It most likely will not work well to do that. Unfortunately, baking powder (in this case in your self-rising flour) starts the chemical reaction that gives cakes their lift as soon as the powder meets liquid. If the baking powder is single action, all of the bubbles are created when the water meets liquid and the heat of baking doesn't really play a role. If the baking powder is double action, some of the leavening reaction occurs when the batter is mixed, the rest of it happens while baking. So, if your self rising flour is made with single action baking soda, the cupcakes will fail if the batter is held overnight. If your self rising flour is made with double action baking powder the cupcakes will not have all of the lift they should, but may be OK. I have many times saved pancake batter for 24 hours and used it with no problem (flour, double action baking powder, baking soda, salt, buttermilk, eggs), but optimal lift isn't as crucial in a breakfast pancake as it would be for cupcakes.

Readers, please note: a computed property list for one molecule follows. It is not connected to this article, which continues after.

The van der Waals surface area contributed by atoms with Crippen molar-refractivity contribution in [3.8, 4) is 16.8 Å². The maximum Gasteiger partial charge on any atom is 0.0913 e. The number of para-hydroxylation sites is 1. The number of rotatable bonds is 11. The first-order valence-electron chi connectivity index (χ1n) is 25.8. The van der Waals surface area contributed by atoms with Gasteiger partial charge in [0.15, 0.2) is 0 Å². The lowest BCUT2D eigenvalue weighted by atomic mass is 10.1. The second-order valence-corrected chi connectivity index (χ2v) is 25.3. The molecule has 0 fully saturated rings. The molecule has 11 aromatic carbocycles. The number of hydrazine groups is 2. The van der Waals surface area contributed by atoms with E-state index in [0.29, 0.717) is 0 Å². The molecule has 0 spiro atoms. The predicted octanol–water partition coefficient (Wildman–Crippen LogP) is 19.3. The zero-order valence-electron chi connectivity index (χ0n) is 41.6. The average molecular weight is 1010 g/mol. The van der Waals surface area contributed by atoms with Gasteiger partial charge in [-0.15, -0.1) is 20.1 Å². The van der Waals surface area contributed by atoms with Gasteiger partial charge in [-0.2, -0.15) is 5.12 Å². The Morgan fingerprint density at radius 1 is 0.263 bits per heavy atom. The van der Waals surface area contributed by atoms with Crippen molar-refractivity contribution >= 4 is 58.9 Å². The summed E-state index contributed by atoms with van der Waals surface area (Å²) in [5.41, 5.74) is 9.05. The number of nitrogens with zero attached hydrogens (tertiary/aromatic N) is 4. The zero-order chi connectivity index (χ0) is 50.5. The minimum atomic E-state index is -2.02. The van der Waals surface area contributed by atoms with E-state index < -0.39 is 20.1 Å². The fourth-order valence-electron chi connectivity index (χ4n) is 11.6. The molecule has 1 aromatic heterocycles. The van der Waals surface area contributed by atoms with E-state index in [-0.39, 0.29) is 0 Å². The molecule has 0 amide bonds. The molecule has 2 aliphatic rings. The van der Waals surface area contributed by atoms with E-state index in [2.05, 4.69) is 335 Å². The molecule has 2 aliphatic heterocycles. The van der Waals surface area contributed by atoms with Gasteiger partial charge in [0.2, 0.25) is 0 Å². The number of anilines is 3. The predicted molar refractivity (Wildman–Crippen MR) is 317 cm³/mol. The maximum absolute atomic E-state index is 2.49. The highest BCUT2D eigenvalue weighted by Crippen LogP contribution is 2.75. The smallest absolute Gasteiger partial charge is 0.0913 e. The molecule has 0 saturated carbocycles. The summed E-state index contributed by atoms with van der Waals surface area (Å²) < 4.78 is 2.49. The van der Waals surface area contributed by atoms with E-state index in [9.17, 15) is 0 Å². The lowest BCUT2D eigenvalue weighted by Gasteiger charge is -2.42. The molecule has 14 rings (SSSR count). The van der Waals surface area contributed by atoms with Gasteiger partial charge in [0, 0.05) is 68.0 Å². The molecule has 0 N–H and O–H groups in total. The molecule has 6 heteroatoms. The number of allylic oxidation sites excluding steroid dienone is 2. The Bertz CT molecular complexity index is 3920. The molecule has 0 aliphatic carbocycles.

That thought does present a possible "out of the box" solution to your problem. Could you cook your leftover batter on the stove while the cake is baking? I would try one in a skillet with a lot of butter, flip it when it's good and bubbly. I don't know where you are from or if pancakes are something with which you are familiar, but pancake batter and cake batter are very similar. They wouldn't be cupcakes, they would be something else entirely, but they could be very good.
If you decide to make cupcakes with day-old batter and your self rising flour is made with single action baking soda, or you're not sure, you should make your own "self rising flour" to give yourself the best odds. For 2 cups (`225 grams) of cake or pastry flour (soft, lower protein than all purpose) add 3 tsp double action baking powder and 1/2 tsp salt.
I'm assuming that you've considered cooking the cake and the cupcakes simultaneously in the oven and you have reason to not do that.
(Edited after Joe's comment about single vs double action baking powder)